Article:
On Twitter.

May 10th, 2009 § 2 comments § permalink

Last Friday, Alex and I went to the keynote speech and alumni reception of “Blowing up the Brand“, a conference put on by our old department at NYU, partially to say hello to some old professors and bum a few free drinks from the University. The keynote, given by Rob Walker of The New York Times Magazine‘s “Consumed” column, focused on how one can, and whether one should, think of oneself as a brand. The genesis of Mr. Walker’s remarks was a question posed to him at a conference some months ago, wherein he suggested, off-handedly, that one ought to think of oneself as a brand in order to market oneself in–I think–the employment marketplace. His speech delved into the consequences of this for personal life and, to some degree, civil society in general.

However, what struck me most about the talk, was how often–especially during Q&A–the topic turned to Twitter, the social network and online communication tool du jour. Questions went something like “What do you think of x marketing campaign on Twitter?” “Can you think of any company using Twitter effectively?” “Marketing consultants say you have to be on Facebook, MySpace, and Twitter, is this true?”

The questions, and their answers, indicated a greater truth than the effectiveness of any given usage of Twitter: Nobody knows how to use Twitter. Absolutely nobody. Sure, there might be interesting individual usages of Twitter that integrate with a billboard in Times Square, or through which customer service representatives respond to complaints. But nobody has a very good idea of how one ought to use this new tool. It got me wondering: what’s different about Twitter when compared with the last big online hit, say, Facebook. My thoughts go something like this:

Twitter is searchable

This is a pretty big deal. Facebook is only searchable insofar as individual users allow you to search their names or selected metadata. Twitter is full-text indexed for all its users’ content (except those users who have closed their updates to the world). What’s more, it’s not natively categorized. Sure, there are a few attempts to get users to include metadata in their posts, like hashtags, but when posts are only 160 characters long, there’s not much space for anything other than the most distilled content you can cram into one. Twitter does make arbitrary-text searching easy and fast, though, so a given company can easy find the latest instances of “Comcast” or “Skittles”, and use that data in some other application.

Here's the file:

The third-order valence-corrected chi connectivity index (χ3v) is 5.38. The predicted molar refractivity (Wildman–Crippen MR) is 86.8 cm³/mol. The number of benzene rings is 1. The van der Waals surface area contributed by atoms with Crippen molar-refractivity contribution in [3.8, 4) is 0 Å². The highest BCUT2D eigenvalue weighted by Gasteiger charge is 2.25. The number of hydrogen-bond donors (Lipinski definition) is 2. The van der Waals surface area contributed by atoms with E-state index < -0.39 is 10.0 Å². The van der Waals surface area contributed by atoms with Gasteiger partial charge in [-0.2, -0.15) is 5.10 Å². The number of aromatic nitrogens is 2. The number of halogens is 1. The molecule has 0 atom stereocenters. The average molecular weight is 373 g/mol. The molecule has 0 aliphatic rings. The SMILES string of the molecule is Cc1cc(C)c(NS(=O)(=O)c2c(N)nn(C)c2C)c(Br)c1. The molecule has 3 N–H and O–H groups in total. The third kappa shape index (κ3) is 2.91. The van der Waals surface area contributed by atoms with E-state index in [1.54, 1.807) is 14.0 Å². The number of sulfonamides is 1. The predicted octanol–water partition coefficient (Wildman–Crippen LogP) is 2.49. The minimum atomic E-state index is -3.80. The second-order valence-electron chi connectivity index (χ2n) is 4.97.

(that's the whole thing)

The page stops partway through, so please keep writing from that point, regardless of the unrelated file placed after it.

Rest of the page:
Twitter is conversational

Twitter engenders public discourse in 160-byte chunks. Find a post you agree with/disagree with/love/want to roundly excoriate? Reply @to_the_user and you can, instantly, in public. The only thing is that there are no conversation threads, like on a message board, no “Reply All” as in email, just your own voice added to the multitude. Combined with searching, this is a new way to get an idea of the general zeitgeist on a particular topic.

Twitter encourages integration

Twitter feeds and searches can be exported in XML and integrated into any application you like, from the simple (witness the twitter feed on this page), to the complicated (a billboard in Times Square that responds to tweets). Facebook and MySpace don’t allow for such fast data export and re-use over their global populations of users.

Yet, with all that, there is no specific, canonical usage of Twitter. Twitter is somewhat unique in that it is simply a tool for moving data around and searching and slicing it in interesting ways, then shipping it off to be used elsewhere. On the small, user-scale, that could be a few friends talking about where they’re going for drinks via text message. On a global scale, it could be used to pin down a global conversation about a product, service, company, politician, and so on. There are no rules, just a loose framework. Every company with a marketing budget is, apparently, trying to figure out how to use the tool to its best effect, but, to date, don’t seem to have come up with a consensus. This shouldn’t be surprising; it’s like asking “how do I use the Postal Service?” You use it however it’s useful–do you want to send a package, a letter, do direct mail, register with the Selective Service, or contact a pen pal? The postal service does all of that. Twitter is just a mechanism for moving data — it can be used as effectively as one wishes. The sooner marketing consultants realize this, the better.